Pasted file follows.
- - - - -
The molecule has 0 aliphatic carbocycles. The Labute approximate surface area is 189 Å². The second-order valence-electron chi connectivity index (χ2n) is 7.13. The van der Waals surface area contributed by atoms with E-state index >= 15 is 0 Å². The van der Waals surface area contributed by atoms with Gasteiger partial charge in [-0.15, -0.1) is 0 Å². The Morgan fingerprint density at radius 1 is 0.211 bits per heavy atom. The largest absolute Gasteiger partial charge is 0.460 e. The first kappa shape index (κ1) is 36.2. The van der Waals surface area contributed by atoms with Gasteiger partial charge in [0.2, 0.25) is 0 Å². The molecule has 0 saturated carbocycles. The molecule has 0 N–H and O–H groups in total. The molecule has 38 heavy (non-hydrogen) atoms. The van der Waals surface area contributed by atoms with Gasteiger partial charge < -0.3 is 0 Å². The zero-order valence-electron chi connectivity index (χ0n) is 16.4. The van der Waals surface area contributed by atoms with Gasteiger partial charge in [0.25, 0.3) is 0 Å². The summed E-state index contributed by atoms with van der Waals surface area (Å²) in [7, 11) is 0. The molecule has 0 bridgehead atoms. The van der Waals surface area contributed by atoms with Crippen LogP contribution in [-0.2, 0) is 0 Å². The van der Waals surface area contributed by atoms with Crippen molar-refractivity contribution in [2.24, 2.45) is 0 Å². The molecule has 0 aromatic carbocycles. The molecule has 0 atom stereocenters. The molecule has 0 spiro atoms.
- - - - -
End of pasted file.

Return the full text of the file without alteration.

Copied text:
The molecule has 0 aliphatic carbocycles. The Labute approximate surface area is 189 Å². The second-order valence-electron chi connectivity index (χ2n) is 7.13. The van der Waals surface area contributed by atoms with E-state index >= 15 is 0 Å². The van der Waals surface area contributed by atoms with Gasteiger partial charge in [-0.15, -0.1) is 0 Å². The Morgan fingerprint density at radius 1 is 0.211 bits per heavy atom. The largest absolute Gasteiger partial charge is 0.460 e. The first kappa shape index (κ1) is 36.2. The van der Waals surface area contributed by atoms with Gasteiger partial charge in [0.2, 0.25) is 0 Å². The molecule has 0 saturated carbocycles. The molecule has 0 N–H and O–H groups in total. The molecule has 38 heavy (non-hydrogen) atoms. The van der Waals surface area contributed by atoms with Gasteiger partial charge < -0.3 is 0 Å². The zero-order valence-electron chi connectivity index (χ0n) is 16.4. The van der Waals surface area contributed by atoms with Gasteiger partial charge in [0.25, 0.3) is 0 Å². The summed E-state index contributed by atoms with van der Waals surface area (Å²) in [7, 11) is 0. The molecule has 0 bridgehead atoms. The van der Waals surface area contributed by atoms with Crippen LogP contribution in [-0.2, 0) is 0 Å². The van der Waals surface area contributed by atoms with Crippen molar-refractivity contribution in [2.24, 2.45) is 0 Å². The molecule has 0 aromatic carbocycles. The molecule has 0 atom stereocenters. The molecule has 0 spiro atoms.